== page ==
In May, I researched guided group snowboarding and ski trips in Japan and stumbled across this one via Powderhounds.
It’s exactly what I wanted. Eight days in the mountains, a handful of different ski experiences and they take care of all lodging, lift tickets, some of the food and transportation.
I’m a little worried about my ability to keep up with the group on a snowboard in deep powder, but I have about 20 seasons of riding under my belt and can pretty much tackle anything.
This guided experience is not cheap. I ended up paying extra for a single room during the trip too since there’s no guarantee that you can stay in a room with someone who is the same gender. It’s worth paying extra for what you know will make you more comfortable and feel safe on a solo trip.
The total for this guided trip is $3,177.49, which is what I expected to spend. I know it’s a lot, but it will be worth it.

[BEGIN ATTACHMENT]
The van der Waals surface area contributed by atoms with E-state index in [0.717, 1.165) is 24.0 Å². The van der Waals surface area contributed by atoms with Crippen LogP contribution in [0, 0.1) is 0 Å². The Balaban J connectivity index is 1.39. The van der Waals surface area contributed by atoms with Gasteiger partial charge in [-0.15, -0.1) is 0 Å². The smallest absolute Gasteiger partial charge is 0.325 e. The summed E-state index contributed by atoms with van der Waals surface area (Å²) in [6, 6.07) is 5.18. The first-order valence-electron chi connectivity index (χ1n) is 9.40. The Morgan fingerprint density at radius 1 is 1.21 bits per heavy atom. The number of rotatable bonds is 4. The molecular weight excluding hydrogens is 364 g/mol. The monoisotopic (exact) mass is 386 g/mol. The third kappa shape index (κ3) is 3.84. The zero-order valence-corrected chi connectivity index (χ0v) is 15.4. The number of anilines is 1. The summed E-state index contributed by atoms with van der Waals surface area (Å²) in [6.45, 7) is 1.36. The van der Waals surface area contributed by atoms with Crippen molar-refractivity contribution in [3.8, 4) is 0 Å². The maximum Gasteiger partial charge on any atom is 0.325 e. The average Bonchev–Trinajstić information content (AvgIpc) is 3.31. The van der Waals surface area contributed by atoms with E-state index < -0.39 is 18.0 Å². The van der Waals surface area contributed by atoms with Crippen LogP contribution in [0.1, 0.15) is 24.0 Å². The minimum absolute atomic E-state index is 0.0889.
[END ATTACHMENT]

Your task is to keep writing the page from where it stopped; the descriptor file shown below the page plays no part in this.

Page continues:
For you, this first step will look different based on what activities and interests you want to focus on for your solo trip.
Maybe you’re like me and love planning, maybe you’d rather figure it out when you get there. Either way, your trip will be a lot better if you have some idea of what you want to focus on or check out before you get there so you can hammer out the details, then relax and enjoy in the moment.
The next step: flights and logistics
Powderhounds provides detailed information about getting to and from the mountains, where I need to be and when, and what I should take care of before my trip.
This information helped me think about how much time I want to spend in Japan before and after snowboarding because I wasn’t just going to go to Japan for eight days! I’ll need a day or two to adjust to the time difference and ship my snowboard from the airport to the mountains (which was suggested on the Powderhounds site! super helpful).